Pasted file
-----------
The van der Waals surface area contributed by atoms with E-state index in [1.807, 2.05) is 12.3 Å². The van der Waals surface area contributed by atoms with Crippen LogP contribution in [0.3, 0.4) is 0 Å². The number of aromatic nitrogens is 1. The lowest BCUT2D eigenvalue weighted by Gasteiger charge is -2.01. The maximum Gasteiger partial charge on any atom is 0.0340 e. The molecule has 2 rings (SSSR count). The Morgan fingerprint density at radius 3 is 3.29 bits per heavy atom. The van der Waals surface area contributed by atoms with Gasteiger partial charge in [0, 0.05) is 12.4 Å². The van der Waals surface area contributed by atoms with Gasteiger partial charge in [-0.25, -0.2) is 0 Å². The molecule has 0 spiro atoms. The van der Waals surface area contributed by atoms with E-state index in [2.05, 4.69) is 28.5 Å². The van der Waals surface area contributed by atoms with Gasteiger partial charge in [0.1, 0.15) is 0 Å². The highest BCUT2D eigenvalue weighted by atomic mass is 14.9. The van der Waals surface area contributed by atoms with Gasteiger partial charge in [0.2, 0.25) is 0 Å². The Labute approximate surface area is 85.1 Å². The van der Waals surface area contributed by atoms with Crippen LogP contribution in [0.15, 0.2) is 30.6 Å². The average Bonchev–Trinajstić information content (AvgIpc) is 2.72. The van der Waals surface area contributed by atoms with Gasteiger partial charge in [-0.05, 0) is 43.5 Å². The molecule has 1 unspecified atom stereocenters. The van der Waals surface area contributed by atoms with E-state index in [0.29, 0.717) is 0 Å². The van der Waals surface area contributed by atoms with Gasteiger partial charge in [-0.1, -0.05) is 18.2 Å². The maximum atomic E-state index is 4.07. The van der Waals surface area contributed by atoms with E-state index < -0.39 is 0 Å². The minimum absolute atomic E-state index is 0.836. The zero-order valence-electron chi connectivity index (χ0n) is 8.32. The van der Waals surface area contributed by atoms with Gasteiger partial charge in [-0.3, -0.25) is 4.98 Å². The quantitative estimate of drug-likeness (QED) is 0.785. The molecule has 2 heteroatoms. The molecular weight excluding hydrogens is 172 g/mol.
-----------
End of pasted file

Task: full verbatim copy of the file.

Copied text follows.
The van der Waals surface area contributed by atoms with E-state index in [1.807, 2.05) is 12.3 Å². The van der Waals surface area contributed by atoms with Crippen LogP contribution in [0.3, 0.4) is 0 Å². The number of aromatic nitrogens is 1. The lowest BCUT2D eigenvalue weighted by Gasteiger charge is -2.01. The maximum Gasteiger partial charge on any atom is 0.0340 e. The molecule has 2 rings (SSSR count). The Morgan fingerprint density at radius 3 is 3.29 bits per heavy atom. The van der Waals surface area contributed by atoms with Gasteiger partial charge in [0, 0.05) is 12.4 Å². The van der Waals surface area contributed by atoms with Gasteiger partial charge in [-0.25, -0.2) is 0 Å². The molecule has 0 spiro atoms. The van der Waals surface area contributed by atoms with E-state index in [2.05, 4.69) is 28.5 Å². The van der Waals surface area contributed by atoms with Gasteiger partial charge in [0.1, 0.15) is 0 Å². The highest BCUT2D eigenvalue weighted by atomic mass is 14.9. The van der Waals surface area contributed by atoms with Gasteiger partial charge in [0.2, 0.25) is 0 Å². The Labute approximate surface area is 85.1 Å². The van der Waals surface area contributed by atoms with Crippen LogP contribution in [0.15, 0.2) is 30.6 Å². The average Bonchev–Trinajstić information content (AvgIpc) is 2.72. The van der Waals surface area contributed by atoms with Gasteiger partial charge in [-0.05, 0) is 43.5 Å². The molecule has 1 unspecified atom stereocenters. The van der Waals surface area contributed by atoms with E-state index in [0.29, 0.717) is 0 Å². The van der Waals surface area contributed by atoms with Gasteiger partial charge in [-0.1, -0.05) is 18.2 Å². The maximum atomic E-state index is 4.07. The van der Waals surface area contributed by atoms with E-state index < -0.39 is 0 Å². The minimum absolute atomic E-state index is 0.836. The zero-order valence-electron chi connectivity index (χ0n) is 8.32. The van der Waals surface area contributed by atoms with Gasteiger partial charge in [-0.3, -0.25) is 4.98 Å². The quantitative estimate of drug-likeness (QED) is 0.785. The molecule has 2 heteroatoms. The molecular weight excluding hydrogens is 172 g/mol.